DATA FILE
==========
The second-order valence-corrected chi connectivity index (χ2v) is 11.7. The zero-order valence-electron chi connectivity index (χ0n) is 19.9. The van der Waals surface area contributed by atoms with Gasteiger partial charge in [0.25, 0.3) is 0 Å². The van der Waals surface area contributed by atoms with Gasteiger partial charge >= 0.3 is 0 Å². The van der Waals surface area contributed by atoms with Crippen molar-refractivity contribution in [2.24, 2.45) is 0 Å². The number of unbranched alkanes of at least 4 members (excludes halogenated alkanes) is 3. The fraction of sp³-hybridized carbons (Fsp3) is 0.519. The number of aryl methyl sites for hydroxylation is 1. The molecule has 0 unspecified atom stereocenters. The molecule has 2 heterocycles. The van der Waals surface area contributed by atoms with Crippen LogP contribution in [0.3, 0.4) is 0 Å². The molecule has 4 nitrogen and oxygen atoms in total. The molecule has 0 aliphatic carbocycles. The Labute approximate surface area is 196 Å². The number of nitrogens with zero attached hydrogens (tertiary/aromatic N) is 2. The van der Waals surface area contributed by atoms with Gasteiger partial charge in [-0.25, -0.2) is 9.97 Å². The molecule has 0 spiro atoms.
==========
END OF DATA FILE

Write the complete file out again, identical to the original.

The second-order valence-corrected chi connectivity index (χ2v) is 11.7. The zero-order valence-electron chi connectivity index (χ0n) is 19.9. The van der Waals surface area contributed by atoms with Gasteiger partial charge in [0.25, 0.3) is 0 Å². The van der Waals surface area contributed by atoms with Gasteiger partial charge >= 0.3 is 0 Å². The van der Waals surface area contributed by atoms with Crippen molar-refractivity contribution in [2.24, 2.45) is 0 Å². The number of unbranched alkanes of at least 4 members (excludes halogenated alkanes) is 3. The fraction of sp³-hybridized carbons (Fsp3) is 0.519. The number of aryl methyl sites for hydroxylation is 1. The molecule has 0 unspecified atom stereocenters. The molecule has 2 heterocycles. The van der Waals surface area contributed by atoms with Crippen LogP contribution in [0.3, 0.4) is 0 Å². The molecule has 4 nitrogen and oxygen atoms in total. The molecule has 0 aliphatic carbocycles. The Labute approximate surface area is 196 Å². The number of nitrogens with zero attached hydrogens (tertiary/aromatic N) is 2. The van der Waals surface area contributed by atoms with Gasteiger partial charge in [-0.25, -0.2) is 9.97 Å². The molecule has 0 spiro atoms.